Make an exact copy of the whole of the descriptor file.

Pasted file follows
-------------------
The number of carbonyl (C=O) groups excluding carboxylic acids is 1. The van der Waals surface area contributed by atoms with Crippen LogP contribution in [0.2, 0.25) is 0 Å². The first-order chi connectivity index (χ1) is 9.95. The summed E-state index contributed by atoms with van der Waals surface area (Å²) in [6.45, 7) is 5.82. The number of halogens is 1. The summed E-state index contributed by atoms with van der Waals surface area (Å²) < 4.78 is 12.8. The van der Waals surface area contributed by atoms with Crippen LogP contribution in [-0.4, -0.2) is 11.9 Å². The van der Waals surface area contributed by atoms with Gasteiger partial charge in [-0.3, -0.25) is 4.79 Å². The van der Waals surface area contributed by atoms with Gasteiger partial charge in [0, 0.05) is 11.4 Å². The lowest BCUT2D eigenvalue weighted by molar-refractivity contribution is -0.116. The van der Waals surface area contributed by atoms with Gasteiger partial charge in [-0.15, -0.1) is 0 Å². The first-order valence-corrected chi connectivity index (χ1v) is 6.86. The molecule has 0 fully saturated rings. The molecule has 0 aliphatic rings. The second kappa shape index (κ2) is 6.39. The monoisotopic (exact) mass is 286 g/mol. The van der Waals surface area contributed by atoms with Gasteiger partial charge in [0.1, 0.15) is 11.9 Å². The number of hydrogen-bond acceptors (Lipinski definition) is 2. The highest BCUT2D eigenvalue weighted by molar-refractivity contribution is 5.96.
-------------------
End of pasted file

The number of carbonyl (C=O) groups excluding carboxylic acids is 1. The van der Waals surface area contributed by atoms with Crippen LogP contribution in [0.2, 0.25) is 0 Å². The first-order chi connectivity index (χ1) is 9.95. The summed E-state index contributed by atoms with van der Waals surface area (Å²) in [6.45, 7) is 5.82. The number of halogens is 1. The summed E-state index contributed by atoms with van der Waals surface area (Å²) < 4.78 is 12.8. The van der Waals surface area contributed by atoms with Crippen LogP contribution in [-0.4, -0.2) is 11.9 Å². The van der Waals surface area contributed by atoms with Gasteiger partial charge in [-0.3, -0.25) is 4.79 Å². The van der Waals surface area contributed by atoms with Gasteiger partial charge in [0, 0.05) is 11.4 Å². The lowest BCUT2D eigenvalue weighted by molar-refractivity contribution is -0.116. The van der Waals surface area contributed by atoms with Gasteiger partial charge in [-0.15, -0.1) is 0 Å². The first-order valence-corrected chi connectivity index (χ1v) is 6.86. The molecule has 0 fully saturated rings. The molecule has 0 aliphatic rings. The second kappa shape index (κ2) is 6.39. The monoisotopic (exact) mass is 286 g/mol. The van der Waals surface area contributed by atoms with Gasteiger partial charge in [0.1, 0.15) is 11.9 Å². The number of hydrogen-bond acceptors (Lipinski definition) is 2. The highest BCUT2D eigenvalue weighted by molar-refractivity contribution is 5.96.